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Wednesday, April 17, 2024

Doctor in your pocket

One third of the world’s population lacks adequate access to healthcare or medicine. According to the mobile statistics company MobiThinking, nearly 90 percent of the world’s population has access to cell phones, many of which are smartphones. So how can we use the high number of cell phones to help increase the number of people with access to healthcare? Without physical access to healthcare, virtual access will become the new standard.
Researchers at UCLA have recently devised a system that uses cell phone cameras to analyze blood samples and make diagnoses based on the image. The system builds upon an existing technology called Rapid Diagnostic Tests (RDTs) which can each diagnose one disease based on a color-changing strip. The data can then be sent over the internet to a server where the location, time and illness of the user is mapped in real time onto Google Maps.
“Our technology brings in a universal RDT reader on the cellphone, which can be tailored for all possible diseases that RDTs work [for],” said Aydogan Ozcan, a professor of electrical engineering and bioengineering at UCLA and the lead researcher on the project. “Since it is flexible, we anticipate that emerging RDTs will also be read using our universal reader.”
Traditional RDTs are read manually by eye and these by-eye diagnoses are prone to error, especially if the individual using them is unfamiliar with the technology. The cell phone reader has the potential to increase accuracy of a reading.
The universal RDT reader improves upon an already impressive technology. According to Katharine Abba at the Liverpool School of Tropical Medicine, the malaria-detecting RDTs correctly identify malaria 19 out of 20 times. The World Health Organization estimates that malaria alone kills 700,000 people annually, particularly in developing countries without access to proper medical care, so a test that can correctly identify it will allow for early treatment can potentially save hundreds of thousands of lives.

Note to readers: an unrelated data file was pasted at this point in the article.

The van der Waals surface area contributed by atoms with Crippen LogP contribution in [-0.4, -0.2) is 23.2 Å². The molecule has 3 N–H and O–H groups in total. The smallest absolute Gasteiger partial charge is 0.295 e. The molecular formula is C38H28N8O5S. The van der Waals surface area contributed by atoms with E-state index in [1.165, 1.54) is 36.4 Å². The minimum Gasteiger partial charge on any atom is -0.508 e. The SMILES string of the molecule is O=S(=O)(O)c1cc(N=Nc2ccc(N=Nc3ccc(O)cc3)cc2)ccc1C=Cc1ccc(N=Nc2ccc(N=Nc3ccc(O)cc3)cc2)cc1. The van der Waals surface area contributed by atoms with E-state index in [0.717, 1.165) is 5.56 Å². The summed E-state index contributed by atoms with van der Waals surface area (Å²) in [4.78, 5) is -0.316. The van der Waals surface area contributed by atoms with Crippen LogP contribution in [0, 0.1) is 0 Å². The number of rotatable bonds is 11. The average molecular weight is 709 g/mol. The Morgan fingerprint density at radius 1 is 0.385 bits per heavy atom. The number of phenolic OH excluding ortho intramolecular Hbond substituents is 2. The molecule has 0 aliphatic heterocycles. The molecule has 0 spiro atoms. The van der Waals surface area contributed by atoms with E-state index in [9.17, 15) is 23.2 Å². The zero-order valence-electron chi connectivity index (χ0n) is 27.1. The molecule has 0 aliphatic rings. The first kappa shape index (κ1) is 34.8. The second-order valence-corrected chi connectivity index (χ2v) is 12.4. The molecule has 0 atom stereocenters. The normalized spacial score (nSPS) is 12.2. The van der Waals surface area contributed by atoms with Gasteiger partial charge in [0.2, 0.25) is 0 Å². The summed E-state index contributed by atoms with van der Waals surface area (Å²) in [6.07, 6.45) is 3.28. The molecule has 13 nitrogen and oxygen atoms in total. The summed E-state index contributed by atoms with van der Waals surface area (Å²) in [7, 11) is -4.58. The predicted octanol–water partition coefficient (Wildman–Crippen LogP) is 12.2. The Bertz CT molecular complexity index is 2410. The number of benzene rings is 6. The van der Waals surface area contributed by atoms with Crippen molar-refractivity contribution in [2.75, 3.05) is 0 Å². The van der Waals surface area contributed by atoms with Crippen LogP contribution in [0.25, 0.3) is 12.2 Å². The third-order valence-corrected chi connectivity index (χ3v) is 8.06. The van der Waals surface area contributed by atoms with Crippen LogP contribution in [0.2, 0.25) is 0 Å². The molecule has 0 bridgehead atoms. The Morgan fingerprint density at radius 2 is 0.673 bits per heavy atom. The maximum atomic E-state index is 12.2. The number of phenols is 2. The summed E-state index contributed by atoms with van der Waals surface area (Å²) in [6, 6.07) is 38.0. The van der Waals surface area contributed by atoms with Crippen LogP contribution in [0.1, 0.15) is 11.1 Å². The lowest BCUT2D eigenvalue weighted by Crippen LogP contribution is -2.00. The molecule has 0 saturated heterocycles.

The new universal RDT reader weighs only 65 grams, about the same as three dollars in quarters, and uses a system of LED lights, a simple lens and two AAA batteries. Smartphones are able to load a program (an app) that will work with the device to analyze the data off of the RDTs.
Providing this new RDT reading technology to areas devoid of healthcare is far cheaper than flying in doctors to treat patients on an individual basis. Furthermore, since the data is collected using GPS-equipped cell phones, researchers on the server end will be able to track the locations at which the diseases are centered.
“The cell phone [and] Google Maps interface permits us to create a spatio-temporal map which will be a platform to track all RDT related activities worldwide,” Ozcan said.

This means that the researchers will not only know the location of each diagnosis, but they can monitor the progression of the disease over an area and track the response of the patient to therapy. If the universal RDT reader is unable to make a conclusive diagnosis, the digitized sample along with patient data can be sent to their server, where the sample can be further analyzed by a healthcare professional.

The universal reader is an application of ubiquitous technology set to solving a problem, but the system is not without its shortcomings. The universal RDT reader is most effective when used on smartphones due to their higher quality cameras, internet access and superior data processing capabilities. While smartphones do represent a quickly growing area of the cellphone market, they are not prevalent enough to the point where everyone in an undeveloped area will be able to take full advantage of the universal RDT reader system.
“We are working towards better integration with lower-end phones that are widely being used in developing countries,” Ozcan said.
Ultimately, Ozcan wants to scale up his project to work with hundreds of different RDTs and begin compiling huge datasets from all over the world. If this technology becomes available to the public, it could help prevent rampant spreading of disease and help authorities identify locations where medical care is most needed.

HUDSON LOFCHIE can be reached at science@theaggie.org.

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